St Paul's Anglican

Helping kids know God in times of war

By Sarah Lancaster, Children's Pastor at St Paul's Anglican

Has world war 3 started? Why doesn’t God stop war? Can God really keep me safe? Does God love everyone in the world? What did those people do wrong?

As conflict rages in Ukraine and other parts of the world, kids will hear quite a lot about war – from school, friends, news or social media. With their own devices, they also may have access to more than they are able to understand or cope with. 

What are the questions in the minds and hearts of your children? Here are some ways we can help them know God and find comfort in him.

1. Pray and prepare for conversations

There’s no perfect way to talk with your kids about war. But we do know our Heavenly Father cares deeply for our kids, and we can rely on him to help. Start by finding out about the war, so you can explain things simply. Stories of Ukrainian and Russian families might help, remembering that government actions don’t represent each family. Spend time praying and reflecting on how knowing God helps you cope with the news. Pray for your kids – that living in uncertain times will teach them to trust God only.

What are the questions in the minds and hearts of your children? Here are some ways we can help them know God and find comfort in him.

2. Listen to your kids

Once you’re ready to talk, give your kids opportunities to explain what they know. You might think about whether to talk as a whole family, one on one, or similar ages together. Let them keep talking, so you know what’s on their mind and how it makes them feel. Ask them why they think these things are happening.

The kind of questions kids ask will help guide how much detail they need. Young children may just need a simple overview; 6 to 9-year-olds may be fascinated by weapons, death and all things gruesome; older children might feel deep empathy and therefore distress for those in trouble; tweens may need to understand more about the particular situation. All feelings and responses are valid. Reassure them that it’s okay to feel the way they do. It’s also okay if they aren’t worried, or if they find it hard to show compassion for people they haven’t met and whose lives they can’t imagine. Bigger emotions might be hard for you to cope with – pray and prepare for that too. Their response may cause them to be angry or withdrawn, so try not to the that personally.

3. Explain the truth

After listening carefully, choose which questions to answer or which misunderstandings need to be corrected. For example, children may not realise how far away Ukraine and Russia are from us. Or they may think war starts without realising the history that builds to this point.

Make sure you tell the truth, and don’t promise things you aren’t in control of. This is an opportunity to teach kids to trust God – not in our circumstances. Keep it simple and let them ask more questions if needed. Keep calm as you explain, as kids will catch your emotions and mimic them. Model how to cast your cares on our Father who cares for us when you get emotional.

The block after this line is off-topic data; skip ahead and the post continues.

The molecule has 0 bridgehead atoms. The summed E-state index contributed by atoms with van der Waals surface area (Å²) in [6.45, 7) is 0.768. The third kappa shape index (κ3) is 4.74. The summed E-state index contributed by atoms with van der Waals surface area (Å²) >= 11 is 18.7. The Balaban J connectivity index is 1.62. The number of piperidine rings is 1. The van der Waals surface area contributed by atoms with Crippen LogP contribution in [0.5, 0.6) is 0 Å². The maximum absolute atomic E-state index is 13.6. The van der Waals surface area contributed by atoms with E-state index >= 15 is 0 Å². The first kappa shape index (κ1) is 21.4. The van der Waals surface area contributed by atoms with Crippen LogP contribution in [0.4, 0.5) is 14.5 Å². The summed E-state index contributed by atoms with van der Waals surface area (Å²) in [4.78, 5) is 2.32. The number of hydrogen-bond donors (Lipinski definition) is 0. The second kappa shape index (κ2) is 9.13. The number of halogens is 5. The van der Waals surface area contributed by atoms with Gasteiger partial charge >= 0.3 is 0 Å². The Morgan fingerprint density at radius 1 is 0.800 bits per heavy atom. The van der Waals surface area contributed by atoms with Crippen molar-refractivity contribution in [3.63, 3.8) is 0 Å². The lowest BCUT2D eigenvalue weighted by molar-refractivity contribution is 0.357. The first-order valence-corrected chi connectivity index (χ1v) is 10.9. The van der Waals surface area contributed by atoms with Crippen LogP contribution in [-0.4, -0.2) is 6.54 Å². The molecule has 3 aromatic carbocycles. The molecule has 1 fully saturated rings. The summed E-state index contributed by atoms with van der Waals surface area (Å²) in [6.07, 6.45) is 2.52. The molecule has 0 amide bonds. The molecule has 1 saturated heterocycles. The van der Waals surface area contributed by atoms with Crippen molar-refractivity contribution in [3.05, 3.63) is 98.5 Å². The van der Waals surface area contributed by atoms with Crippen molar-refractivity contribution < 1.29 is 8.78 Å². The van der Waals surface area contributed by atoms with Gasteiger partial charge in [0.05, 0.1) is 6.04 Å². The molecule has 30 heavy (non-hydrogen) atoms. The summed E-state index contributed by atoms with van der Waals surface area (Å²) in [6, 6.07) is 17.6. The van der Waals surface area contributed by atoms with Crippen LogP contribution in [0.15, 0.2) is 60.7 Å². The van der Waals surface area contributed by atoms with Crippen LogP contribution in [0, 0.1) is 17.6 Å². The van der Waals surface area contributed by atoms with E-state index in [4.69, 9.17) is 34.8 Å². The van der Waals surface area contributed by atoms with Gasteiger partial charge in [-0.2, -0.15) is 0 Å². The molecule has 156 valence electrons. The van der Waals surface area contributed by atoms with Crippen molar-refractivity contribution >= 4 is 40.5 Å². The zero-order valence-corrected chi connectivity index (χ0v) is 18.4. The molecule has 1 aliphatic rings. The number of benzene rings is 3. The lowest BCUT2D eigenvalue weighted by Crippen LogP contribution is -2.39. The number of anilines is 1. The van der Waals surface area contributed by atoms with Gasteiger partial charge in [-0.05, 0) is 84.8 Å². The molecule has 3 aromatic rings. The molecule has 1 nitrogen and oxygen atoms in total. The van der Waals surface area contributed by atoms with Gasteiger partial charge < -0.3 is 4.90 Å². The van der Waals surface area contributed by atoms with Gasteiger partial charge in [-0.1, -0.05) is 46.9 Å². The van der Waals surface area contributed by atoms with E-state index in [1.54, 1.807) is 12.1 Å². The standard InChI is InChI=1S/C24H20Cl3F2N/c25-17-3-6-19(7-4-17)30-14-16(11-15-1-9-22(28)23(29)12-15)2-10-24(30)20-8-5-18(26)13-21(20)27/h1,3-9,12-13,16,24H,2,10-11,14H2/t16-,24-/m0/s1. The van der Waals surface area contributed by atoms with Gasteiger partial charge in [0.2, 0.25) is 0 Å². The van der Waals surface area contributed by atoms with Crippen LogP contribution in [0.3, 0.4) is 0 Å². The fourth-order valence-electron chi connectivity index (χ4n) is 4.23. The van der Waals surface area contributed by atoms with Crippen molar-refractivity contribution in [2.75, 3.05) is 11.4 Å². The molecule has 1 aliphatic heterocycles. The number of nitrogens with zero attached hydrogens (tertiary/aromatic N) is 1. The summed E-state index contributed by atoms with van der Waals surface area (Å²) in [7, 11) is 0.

4. Remind them of who is in charge

Take them back to the things we know for sure and never change. Read some familiar stories and remember what our God is like: powerful, caring, in control, full of love. Reading the Exodus story, the life of Joseph, or Jesus calming the storm in your kids story bibles can help. Or try reading Psalm 103 in CEV or NIRV with older children. Point them to the day when Jesus returns and war will end. Remind them that God is working towards a day when wars end, but for now, the world keeps going so more people can turn to Jesus.

5. Help them respond

Ask kids what they think we can do in response, and run with their ideas as much as is practical.

Here’s some suggestions to add in:

  • Pray together – we can pour out our feelings to our Heavenly Father. Write a prayer together remembering who God is; praying for peace; asking for help for those in trouble, and looking forward to the day all war will end.
  • Make a picture to put on the fridge to remember to keep praying
  • Learn a memory verse about who God is
  • Give money to organisations caring for Ukrainians (or people in need more generally). The Bible Society and Barnabas Fund have projects you can give to
  • Help kids start a project to raise money for others in need, e.g. collecting bottles and cans for Return and Earn
  • Decide on something to give up as a family and donate the money you save
  • Invite people to church. Kids may see the bigger picture of the need to be sure of heaven

Our kids have faced years of uncertain times with bushfire, pandemic, war and flood. Many of the things they look forward to have been cancelled or postponed. Different kids will respond to these things differently, and at different times. If you notice that your kids don’t seem themselves, please seek help. If you are concerned, look up the signs of anxiety and depression in children (the Kids Helpline has some helpful information) and then see your GP.

May the God of hope fill you with all joy and peace as you trust in him, so that you may overflow with hope by the power of the Holy Spirit. Romans 15:13